Los Angeles Dodgers: Postseason baseball is in Clayton Kershaw’s head

LOS ANGELES, CALIFORNIA - OCTOBER 09: Clayton Kershaw #22 of the Los Angeles Dodgers reacts after giving up a solo home run to Juan Soto #22 of the Washington Nationals in the eighth inning of game five of the National League Division Series, to tie the game 3-3, at Dodger Stadium on October 09, 2019 in Los Angeles, California. (Photo by Harry How/Getty Images)
LOS ANGELES, CALIFORNIA - OCTOBER 09: Clayton Kershaw #22 of the Los Angeles Dodgers reacts after giving up a solo home run to Juan Soto #22 of the Washington Nationals in the eighth inning of game five of the National League Division Series, to tie the game 3-3, at Dodger Stadium on October 09, 2019 in Los Angeles, California. (Photo by Harry How/Getty Images) /
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Oh, the signs of October – the changing leaves, pumpkin spice everything, and Los Angeles Dodgers pitcher Clayton Kershaw puking on his jersey in a pressure situation.

There is no question that Los Angeles Dodgers pitcher Clayton Kershaw is a star, one of the best pitchers in the game when it comes to the regular season. He is a future Hall of Famer, the ace of the Dodgers staff, and one of the top pitchers of his generation.

Except when the calendar turns to October. Then, Superman finds his kryptonite, as the future Hall of Famer becomes a mediocre pitcher at best. Over 32 postseason appearances, totaling a combined 158.1 innings, he has posted 9-11 record with a 4.43 ERA, albeit with a solid 1.105 WHiP. However, Kershaw has also allowed ten homers in elimination games, by far the most of any pitcher in playoff history.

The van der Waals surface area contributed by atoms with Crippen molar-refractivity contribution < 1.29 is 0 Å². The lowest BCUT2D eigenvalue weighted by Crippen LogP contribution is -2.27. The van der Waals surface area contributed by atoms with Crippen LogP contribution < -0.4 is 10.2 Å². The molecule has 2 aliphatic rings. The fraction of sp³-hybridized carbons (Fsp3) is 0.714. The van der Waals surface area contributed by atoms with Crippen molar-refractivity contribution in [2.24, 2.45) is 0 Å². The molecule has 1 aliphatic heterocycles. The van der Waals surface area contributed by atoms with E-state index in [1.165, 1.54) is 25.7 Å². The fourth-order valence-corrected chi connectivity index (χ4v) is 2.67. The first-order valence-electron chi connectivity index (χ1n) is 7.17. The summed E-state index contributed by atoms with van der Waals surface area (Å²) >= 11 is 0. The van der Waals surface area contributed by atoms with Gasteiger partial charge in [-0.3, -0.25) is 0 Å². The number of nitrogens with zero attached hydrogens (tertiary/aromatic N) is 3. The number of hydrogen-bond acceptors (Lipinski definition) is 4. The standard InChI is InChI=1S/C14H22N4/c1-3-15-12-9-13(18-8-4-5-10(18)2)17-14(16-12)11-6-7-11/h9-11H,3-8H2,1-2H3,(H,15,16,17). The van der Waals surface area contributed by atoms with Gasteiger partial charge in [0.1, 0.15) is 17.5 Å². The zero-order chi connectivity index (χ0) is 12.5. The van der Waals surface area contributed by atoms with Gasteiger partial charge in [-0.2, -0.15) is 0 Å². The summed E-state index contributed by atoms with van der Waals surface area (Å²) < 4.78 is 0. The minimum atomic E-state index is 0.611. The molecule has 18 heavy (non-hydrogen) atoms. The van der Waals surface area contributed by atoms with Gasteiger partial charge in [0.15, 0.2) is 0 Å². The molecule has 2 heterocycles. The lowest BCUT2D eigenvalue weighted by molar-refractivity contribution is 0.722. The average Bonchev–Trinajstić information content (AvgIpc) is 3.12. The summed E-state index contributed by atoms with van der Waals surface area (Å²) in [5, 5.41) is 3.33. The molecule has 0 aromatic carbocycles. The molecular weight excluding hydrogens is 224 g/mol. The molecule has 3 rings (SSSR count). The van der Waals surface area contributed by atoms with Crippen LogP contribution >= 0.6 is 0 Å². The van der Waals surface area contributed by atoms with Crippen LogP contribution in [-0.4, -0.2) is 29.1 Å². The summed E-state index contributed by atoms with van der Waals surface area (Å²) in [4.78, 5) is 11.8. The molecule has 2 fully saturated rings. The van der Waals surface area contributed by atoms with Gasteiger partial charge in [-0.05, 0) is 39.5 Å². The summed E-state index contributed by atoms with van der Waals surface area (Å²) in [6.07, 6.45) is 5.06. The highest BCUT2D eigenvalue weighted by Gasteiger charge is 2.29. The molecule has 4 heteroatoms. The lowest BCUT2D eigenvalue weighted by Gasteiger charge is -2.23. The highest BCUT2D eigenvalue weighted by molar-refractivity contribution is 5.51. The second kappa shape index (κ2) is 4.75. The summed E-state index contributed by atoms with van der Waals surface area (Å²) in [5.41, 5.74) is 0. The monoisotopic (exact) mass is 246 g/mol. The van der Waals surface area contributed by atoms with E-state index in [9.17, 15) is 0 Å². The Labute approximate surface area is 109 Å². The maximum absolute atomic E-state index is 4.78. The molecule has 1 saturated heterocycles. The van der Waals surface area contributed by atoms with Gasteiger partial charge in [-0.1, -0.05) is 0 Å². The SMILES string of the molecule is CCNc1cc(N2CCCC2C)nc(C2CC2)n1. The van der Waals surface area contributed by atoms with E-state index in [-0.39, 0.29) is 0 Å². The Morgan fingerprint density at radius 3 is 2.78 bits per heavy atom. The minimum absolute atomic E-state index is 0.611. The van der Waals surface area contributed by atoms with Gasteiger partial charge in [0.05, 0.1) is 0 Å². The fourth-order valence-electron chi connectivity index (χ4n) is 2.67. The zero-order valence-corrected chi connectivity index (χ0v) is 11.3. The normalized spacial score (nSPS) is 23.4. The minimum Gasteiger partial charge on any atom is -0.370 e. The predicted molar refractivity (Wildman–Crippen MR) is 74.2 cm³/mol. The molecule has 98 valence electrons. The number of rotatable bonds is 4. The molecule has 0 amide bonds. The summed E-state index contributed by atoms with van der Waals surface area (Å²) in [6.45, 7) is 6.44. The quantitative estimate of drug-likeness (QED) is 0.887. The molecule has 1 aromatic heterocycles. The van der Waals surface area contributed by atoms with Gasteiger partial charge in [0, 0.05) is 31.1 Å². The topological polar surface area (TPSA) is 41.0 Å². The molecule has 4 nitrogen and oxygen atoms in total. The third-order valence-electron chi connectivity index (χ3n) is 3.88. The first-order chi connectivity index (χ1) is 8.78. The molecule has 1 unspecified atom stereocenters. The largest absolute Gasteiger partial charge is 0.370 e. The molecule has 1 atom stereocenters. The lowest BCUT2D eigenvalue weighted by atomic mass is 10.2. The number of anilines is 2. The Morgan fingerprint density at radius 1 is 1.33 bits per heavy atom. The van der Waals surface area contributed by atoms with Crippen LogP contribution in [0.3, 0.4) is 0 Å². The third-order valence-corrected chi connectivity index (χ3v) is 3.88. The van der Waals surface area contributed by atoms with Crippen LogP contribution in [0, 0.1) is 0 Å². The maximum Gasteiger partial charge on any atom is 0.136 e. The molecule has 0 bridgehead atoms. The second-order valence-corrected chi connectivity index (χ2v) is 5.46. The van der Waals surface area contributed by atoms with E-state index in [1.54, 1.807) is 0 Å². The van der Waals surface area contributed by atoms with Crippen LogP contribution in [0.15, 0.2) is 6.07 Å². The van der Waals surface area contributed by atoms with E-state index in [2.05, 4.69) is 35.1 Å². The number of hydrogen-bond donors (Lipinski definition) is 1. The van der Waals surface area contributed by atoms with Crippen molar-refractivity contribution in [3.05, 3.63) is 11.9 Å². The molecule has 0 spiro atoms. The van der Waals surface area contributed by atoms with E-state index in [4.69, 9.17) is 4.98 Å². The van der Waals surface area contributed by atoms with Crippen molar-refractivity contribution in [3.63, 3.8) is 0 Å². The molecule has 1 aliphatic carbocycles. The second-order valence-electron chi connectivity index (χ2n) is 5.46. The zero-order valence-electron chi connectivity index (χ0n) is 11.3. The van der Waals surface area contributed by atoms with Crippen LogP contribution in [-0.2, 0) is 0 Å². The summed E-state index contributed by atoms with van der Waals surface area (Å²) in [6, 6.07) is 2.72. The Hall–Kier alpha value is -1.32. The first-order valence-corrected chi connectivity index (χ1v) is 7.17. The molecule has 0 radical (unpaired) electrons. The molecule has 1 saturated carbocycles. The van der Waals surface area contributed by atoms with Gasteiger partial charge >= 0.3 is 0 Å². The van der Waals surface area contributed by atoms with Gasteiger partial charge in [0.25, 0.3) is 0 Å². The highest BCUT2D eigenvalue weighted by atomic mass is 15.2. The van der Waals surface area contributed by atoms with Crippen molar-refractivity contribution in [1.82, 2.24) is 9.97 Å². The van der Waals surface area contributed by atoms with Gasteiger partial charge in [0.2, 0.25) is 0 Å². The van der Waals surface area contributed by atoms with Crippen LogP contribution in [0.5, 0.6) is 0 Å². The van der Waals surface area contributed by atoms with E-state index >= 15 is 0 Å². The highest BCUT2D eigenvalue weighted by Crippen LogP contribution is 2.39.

At this point, we are all aware of Kershaw’s track record in the playoffs. It is something that he is well aware of as well, as he mentioned in his postgame interview following Game Five. October baseball has permanent residency in Kershaw’s head, as he simply cannot be the same dominant pitcher he has been in the regular season.

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Prior to October, Kershaw has been one of the better pitchers of his generation. He has posted a stellar 169-74 record, along with a 2.44 ERA and a 1.008 WHiP, both of which are the best amongst active pitchers. In his 2274.2 innings, he has struck out 2464 batters with just 577 walks. Kershaw is a three time Cy Youn winner, a former MVP, and an eight time All Star. However, when the calendar turns to October, Kershaw is just barely league average.

But that does not have to be the case going forward. David Price was notorious for his own inability to handle the pressure of the playoffs, infamously failing to earn a win in any of his postseason starts before last year. However, he became a key part of why the Red Sox won the 2018 World Series.

Price was able to get over the hump. It took longer than anyone would have hoped, but he was able to slay those mental demons and pitch well when it mattered. Perhaps at some point, Kershaw will be able to do the same.

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For now, October baseball is living rent free in Clayton Kershaw’s head. His struggles during the postseason for the Los Angeles Dodgers are just another sign that October is upon us.